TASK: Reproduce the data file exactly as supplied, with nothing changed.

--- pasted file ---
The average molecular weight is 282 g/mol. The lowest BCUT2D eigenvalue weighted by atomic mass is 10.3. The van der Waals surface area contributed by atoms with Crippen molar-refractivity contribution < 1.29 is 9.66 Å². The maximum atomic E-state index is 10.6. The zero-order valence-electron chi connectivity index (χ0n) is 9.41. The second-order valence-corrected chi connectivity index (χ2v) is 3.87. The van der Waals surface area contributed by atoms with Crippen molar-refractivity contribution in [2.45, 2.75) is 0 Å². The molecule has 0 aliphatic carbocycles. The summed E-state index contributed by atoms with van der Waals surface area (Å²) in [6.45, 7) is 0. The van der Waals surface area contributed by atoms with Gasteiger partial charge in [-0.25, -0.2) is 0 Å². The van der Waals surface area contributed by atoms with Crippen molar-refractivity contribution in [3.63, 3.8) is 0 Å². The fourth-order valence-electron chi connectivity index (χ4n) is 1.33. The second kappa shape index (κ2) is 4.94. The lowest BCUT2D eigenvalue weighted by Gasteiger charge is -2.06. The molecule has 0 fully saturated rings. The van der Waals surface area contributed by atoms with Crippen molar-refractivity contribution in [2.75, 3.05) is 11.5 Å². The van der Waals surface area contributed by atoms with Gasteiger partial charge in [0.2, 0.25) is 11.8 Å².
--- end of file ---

The average molecular weight is 282 g/mol. The lowest BCUT2D eigenvalue weighted by atomic mass is 10.3. The van der Waals surface area contributed by atoms with Crippen molar-refractivity contribution < 1.29 is 9.66 Å². The maximum atomic E-state index is 10.6. The zero-order valence-electron chi connectivity index (χ0n) is 9.41. The second-order valence-corrected chi connectivity index (χ2v) is 3.87. The van der Waals surface area contributed by atoms with Crippen molar-refractivity contribution in [2.45, 2.75) is 0 Å². The molecule has 0 aliphatic carbocycles. The summed E-state index contributed by atoms with van der Waals surface area (Å²) in [6.45, 7) is 0. The van der Waals surface area contributed by atoms with Gasteiger partial charge in [-0.25, -0.2) is 0 Å². The van der Waals surface area contributed by atoms with Crippen molar-refractivity contribution in [3.63, 3.8) is 0 Å². The fourth-order valence-electron chi connectivity index (χ4n) is 1.33. The second kappa shape index (κ2) is 4.94. The lowest BCUT2D eigenvalue weighted by Gasteiger charge is -2.06. The molecule has 0 fully saturated rings. The van der Waals surface area contributed by atoms with Crippen molar-refractivity contribution in [2.75, 3.05) is 11.5 Å². The van der Waals surface area contributed by atoms with Gasteiger partial charge in [0.2, 0.25) is 11.8 Å².